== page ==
09/17/2009 05:12 am ET Updated May 25, 2011

I Am a Business Owner, and I Fully Support a Public Health Option

With GM spending more on health care than steel and Starbucks spending more on health care than beans, you'd think that every business in the country would see how they could be more competitive on a global basis if they did not have to be in the health insurance business.

I am a small business owner. As a scrappy start up in film and radio, I have not yet been able to afford to offer health care benefits through our company. And this has left my employees and myself with sleepless nights, scrambling to find affordable individual coverage. And when I say scramble, I mean scramble, as "pre-existing conditions" have determined the rates and sometimes fates of finding coverage at all.

But it also makes me think about every individual who has had to take or stay in a dead-end job solely because they needed group health insurance. Does such a system promote greatness in companies and maximize the true talents and passions of our most valuable resource...our citizens?

I am not an expert on health care reform. But I am an individual who is sick and tired of having one industry have so much control over my personal and business life. There is great irony in that those against a public option argue that they don't want government to have more control than it currently does. Well I would much rather have a government option than continue in the hands of an industry driven solely by profits. One that has repeatedly screwed the public and laughed all the way to the bank.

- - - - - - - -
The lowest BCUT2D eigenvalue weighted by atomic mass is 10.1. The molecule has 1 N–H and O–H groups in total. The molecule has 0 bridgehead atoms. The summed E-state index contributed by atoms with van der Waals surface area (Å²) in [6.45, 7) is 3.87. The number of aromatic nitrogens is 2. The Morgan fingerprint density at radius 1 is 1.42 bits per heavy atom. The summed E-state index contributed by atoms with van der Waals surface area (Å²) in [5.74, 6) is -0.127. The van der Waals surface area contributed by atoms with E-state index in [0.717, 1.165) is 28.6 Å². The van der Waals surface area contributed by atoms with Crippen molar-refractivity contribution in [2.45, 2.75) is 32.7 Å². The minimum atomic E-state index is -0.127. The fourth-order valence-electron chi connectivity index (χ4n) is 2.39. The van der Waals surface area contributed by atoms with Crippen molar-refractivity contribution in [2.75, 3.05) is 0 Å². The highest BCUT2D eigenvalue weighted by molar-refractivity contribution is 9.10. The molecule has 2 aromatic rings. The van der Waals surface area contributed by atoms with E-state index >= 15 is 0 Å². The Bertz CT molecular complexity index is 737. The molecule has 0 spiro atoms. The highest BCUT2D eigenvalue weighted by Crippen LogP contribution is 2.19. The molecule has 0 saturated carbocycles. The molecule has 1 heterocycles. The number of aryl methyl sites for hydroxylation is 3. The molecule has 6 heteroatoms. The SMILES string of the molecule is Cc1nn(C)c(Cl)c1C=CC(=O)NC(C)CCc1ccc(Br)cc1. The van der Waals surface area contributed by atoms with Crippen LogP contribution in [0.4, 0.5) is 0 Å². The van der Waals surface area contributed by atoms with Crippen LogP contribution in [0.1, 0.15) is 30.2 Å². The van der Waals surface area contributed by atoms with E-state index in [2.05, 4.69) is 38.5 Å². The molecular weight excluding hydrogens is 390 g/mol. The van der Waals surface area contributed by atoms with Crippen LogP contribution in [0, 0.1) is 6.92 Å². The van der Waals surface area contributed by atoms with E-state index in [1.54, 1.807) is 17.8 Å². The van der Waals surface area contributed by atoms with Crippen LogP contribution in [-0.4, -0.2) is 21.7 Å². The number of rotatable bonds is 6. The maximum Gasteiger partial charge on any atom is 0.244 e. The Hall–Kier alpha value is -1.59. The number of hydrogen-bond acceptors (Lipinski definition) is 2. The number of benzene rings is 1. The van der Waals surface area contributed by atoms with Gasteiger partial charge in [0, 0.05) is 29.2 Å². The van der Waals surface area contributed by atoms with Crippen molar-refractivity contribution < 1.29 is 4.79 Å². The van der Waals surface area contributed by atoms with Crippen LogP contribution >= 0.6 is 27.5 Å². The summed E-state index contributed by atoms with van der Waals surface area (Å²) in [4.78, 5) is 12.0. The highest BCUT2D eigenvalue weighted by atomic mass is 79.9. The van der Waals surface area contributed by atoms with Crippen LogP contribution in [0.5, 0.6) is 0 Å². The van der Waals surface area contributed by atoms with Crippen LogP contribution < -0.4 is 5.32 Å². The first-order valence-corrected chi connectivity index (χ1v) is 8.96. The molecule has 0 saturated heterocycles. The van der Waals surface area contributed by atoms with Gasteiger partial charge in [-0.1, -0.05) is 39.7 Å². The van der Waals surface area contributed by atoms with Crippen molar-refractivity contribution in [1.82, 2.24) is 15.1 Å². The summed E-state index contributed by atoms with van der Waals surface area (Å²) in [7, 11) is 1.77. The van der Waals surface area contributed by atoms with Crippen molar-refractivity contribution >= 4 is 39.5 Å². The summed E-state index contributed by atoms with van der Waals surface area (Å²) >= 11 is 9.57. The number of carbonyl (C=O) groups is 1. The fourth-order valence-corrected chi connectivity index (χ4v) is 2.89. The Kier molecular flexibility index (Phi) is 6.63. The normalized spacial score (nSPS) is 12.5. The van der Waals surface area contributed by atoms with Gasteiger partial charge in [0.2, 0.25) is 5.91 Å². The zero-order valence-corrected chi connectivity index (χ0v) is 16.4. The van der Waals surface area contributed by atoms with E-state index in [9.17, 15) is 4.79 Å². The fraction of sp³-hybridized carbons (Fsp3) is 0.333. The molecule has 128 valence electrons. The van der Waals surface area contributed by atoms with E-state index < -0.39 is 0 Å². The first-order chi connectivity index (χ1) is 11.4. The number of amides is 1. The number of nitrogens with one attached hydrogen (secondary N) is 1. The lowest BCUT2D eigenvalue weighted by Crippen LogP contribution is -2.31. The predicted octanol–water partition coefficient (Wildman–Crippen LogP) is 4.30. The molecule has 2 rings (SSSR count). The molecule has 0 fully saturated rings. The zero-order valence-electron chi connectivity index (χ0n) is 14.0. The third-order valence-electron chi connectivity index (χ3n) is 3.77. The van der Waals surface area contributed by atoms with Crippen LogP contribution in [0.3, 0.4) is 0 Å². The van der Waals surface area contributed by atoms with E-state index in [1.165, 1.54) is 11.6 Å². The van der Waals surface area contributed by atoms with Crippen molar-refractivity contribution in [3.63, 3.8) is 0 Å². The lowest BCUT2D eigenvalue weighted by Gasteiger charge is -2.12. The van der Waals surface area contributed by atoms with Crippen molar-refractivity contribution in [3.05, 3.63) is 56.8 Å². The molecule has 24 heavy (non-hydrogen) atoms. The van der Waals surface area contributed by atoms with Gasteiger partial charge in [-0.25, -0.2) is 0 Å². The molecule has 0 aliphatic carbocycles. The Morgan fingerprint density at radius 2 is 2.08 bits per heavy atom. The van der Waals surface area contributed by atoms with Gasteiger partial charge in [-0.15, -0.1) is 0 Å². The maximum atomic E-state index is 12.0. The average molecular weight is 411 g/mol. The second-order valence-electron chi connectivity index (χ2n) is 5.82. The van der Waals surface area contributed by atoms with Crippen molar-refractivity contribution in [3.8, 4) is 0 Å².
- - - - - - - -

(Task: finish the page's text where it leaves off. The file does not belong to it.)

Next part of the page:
As discussed in my recent interview with Howard Dean, private industry (and its well paid supporters) has had more than enough time to fix the system and is now scrambling to protect its profits. Watch and listen carefully as they continue to spend boatloads of money to convince you that a public option is not necessary and something to fear. Count the number of times you hear phrases like "rationed care", "socialized medicine" and issue dodging like blaming current costs on malpractice suits (less than 2 percent of the total health care costs).

If you doubt this, check out and share Bill Moyers' shocking interview with former Cigna CEO Wendell Potter. You will see the very calculated PR campaign that industry is using to scare the daylights out you and Congress. Given recent events, it appears to be working.

(Shortly after watching the Moyers/Potter interview, I saw former Health and Human Services Secretary Tommy Thompson and Congressman Paul Ryan mouthing many of the "catch" phrases identified by Wendell Potter. And it made my face burn with shame that they were from my lovely state of Wisconsin.)

The opposition continues to shout their well-rehearsed lines and fails to acknowledge the most beautiful part of this entire proposal. That the public option is just option. If you happen to be one of the fortunate ones who likes your current coverage, you get to keep it. This isn't scary -- it's liberating.

I am a business owner and I support a public health option. I wish the administration did too.

Footnote: Given my former career pushing pills, I can definitely relate to Wendell Potter's angst. For a disturbing behind-the-scenes look at Big Pharma (and to get a sense of why they like things just as they are) I've put my film "Money Talks: Profits Before Patient Safety" online for FREE. Please use it to educate in any way possible.